Welcome to PHIL 110
[Office Hours MWF 10:30-11:20, MW 2:30-4:00; Tu Th 1:00-3:00p.m. and by appointment.]
Consultation hours (see below on supplementary instruction): Tu 11:00-12:00, W 1:00-2:00 and by appointment.
To take this course you need to equip yourself with
- Barwise & Etchemendy, Language, Proof and Logic, CSLI, 1999 (LPL) >>>Do not buy a second-hand copy of this book as you will not purchase access
to on line grading services unless you buy a new copy!
- Resources for PHIL 110, assembed by J.E. Tiles. Available as files on MyUH (labeled MyUHn.pdf)
Goals: This course satisfies the Core Requirement in Symbolic Reasoning. The idea behind this requirement is that by understanding the uses of "mathematics, logic or other formal systems" you will develop "clarity of thought and expression." This course will (1) teach you a family of formal languages, which help to make clear the structure of deductive inferences (2) give you practice in the techniques of careful reasoning (3) show you the usefulness and some of the limitations of formal techniques as a way of determining the validity of inferences.
Assessment: The 'plus and minus' grading scale will be used. Accompanying this syllabus is a calendar of tests and assignments (See MyUH1a.pdf). Each exercise will be given credit on a 'pass-fail' basis and the grade assigned for this part of the course at the end of the semester will be based on the number of credits earned. The grade for this part of the course will count for 30% of the final grade. Each of the two mid-term tests will count for 20% of the final grade and the final test will count for 30% of the final grade. Passing the final test is a necessary, but not a sufficient, condition for passing this course.
Tests: A week before each mid-term test (and on the last meeting of class before the final) a practice test will be issued. This practice test will have exactly the same kind and number of problems (and in the same order) as the actual test. You are encouraged to plan the order in which you will tackle the questions so as make sure that you answer first those questions for which you are likely to get most credit.
On all written tests you will write only your 8-digit student identification number and not your name (and not your SSN, either). If you have not memorized your student identification number, bring your university identity card to the test so that you can copy your number onto the test.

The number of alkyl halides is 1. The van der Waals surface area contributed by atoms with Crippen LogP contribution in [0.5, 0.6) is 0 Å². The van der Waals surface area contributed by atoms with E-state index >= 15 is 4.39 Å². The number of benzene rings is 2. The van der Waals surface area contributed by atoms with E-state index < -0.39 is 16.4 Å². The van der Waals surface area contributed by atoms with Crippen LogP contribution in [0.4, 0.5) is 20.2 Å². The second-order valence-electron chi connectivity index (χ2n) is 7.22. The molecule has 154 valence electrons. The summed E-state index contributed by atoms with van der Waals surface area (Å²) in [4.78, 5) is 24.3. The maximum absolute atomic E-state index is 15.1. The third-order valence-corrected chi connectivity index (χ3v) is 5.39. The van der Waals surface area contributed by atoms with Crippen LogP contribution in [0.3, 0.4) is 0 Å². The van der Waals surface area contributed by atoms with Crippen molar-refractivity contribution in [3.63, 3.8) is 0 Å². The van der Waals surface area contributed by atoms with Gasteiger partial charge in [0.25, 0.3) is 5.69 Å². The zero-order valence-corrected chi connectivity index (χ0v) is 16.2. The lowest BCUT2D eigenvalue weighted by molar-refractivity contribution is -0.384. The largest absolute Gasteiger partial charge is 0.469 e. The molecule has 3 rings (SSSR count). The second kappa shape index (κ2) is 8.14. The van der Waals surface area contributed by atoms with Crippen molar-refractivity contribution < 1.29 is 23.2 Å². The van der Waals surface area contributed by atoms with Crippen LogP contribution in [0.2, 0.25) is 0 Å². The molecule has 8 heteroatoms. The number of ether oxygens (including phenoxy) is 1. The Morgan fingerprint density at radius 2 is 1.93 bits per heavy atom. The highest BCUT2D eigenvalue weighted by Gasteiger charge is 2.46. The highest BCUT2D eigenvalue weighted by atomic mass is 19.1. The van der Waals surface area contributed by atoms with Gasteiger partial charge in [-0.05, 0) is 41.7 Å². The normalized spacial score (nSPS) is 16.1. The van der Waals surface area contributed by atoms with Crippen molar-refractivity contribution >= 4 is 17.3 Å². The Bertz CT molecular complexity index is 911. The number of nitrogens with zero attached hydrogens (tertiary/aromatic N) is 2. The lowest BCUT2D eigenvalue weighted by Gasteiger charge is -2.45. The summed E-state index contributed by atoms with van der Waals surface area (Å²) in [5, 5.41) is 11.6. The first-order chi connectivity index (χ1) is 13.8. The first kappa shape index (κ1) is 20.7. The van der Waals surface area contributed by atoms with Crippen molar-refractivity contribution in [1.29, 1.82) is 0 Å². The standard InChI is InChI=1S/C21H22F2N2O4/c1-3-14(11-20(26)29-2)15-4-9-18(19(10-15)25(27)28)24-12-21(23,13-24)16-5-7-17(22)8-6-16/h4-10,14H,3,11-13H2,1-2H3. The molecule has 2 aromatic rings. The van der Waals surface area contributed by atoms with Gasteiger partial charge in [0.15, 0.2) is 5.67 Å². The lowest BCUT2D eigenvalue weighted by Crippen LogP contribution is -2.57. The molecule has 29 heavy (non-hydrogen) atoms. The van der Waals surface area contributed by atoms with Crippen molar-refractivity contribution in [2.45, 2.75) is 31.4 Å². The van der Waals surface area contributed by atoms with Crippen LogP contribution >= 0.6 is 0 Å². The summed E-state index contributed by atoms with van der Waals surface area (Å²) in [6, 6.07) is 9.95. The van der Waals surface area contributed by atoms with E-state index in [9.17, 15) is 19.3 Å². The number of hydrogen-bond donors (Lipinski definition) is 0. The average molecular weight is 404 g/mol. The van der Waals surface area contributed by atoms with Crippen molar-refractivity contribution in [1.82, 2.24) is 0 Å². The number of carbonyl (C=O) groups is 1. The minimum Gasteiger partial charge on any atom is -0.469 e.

Assignments take the following forms.
- Those due on Fri are to be written on paper and handed in to be collected by Sarah.
Students who submit written exercises on the date due receive full credit for each exercise completed correctly and have one week after the return of exercises to submit their corrected exercises to Sarah for full credit. Exercises not handed in when due may be submitted within one week of the due date to Sarah and, those correct (or corrected by the end of the week) will receive half credit.
- Those due on Wednesdays and assigned out of LPL are to be submitted on-line to the "grade grinder" (which can be accessed from either a Mac or PC computer) You must read LPL pp. 5-10 and the information included with this syllabus (see the next side of this syllabus) very carefully to learn how to submit your work to the "grade grinder."
Students whose grade grinder reports on assigned LPL exercises reach the instructor by midnight of the day they are due receive full credit for each exercise the grade grinder reports as correct. Students whose grade grinder reports reach the instructor within one week of their due date receive half credit for each exercise the grade grinder reports as correct.
Submitting files to the grade grinder: When you first submit a set of exercises, do not tell grade grinder to report the results to your instructor. When the grade grinder has evaluated your exercises, fix any mistakes, following the grade-grinder's advice or by obtaining help from your instructor or from your GTA. When the grade grinder has affirmed that your exercise is correct, then resubmit it to the grade-grinder, instructing the grade grinder to report the results to your instructor.
You may send more than one exercise at a time to the grade-grinder. You may, if you wish, immediately resubmit those, which are correct and have them reported to your instructor, and have the remainder reported as and when you have correct solutions.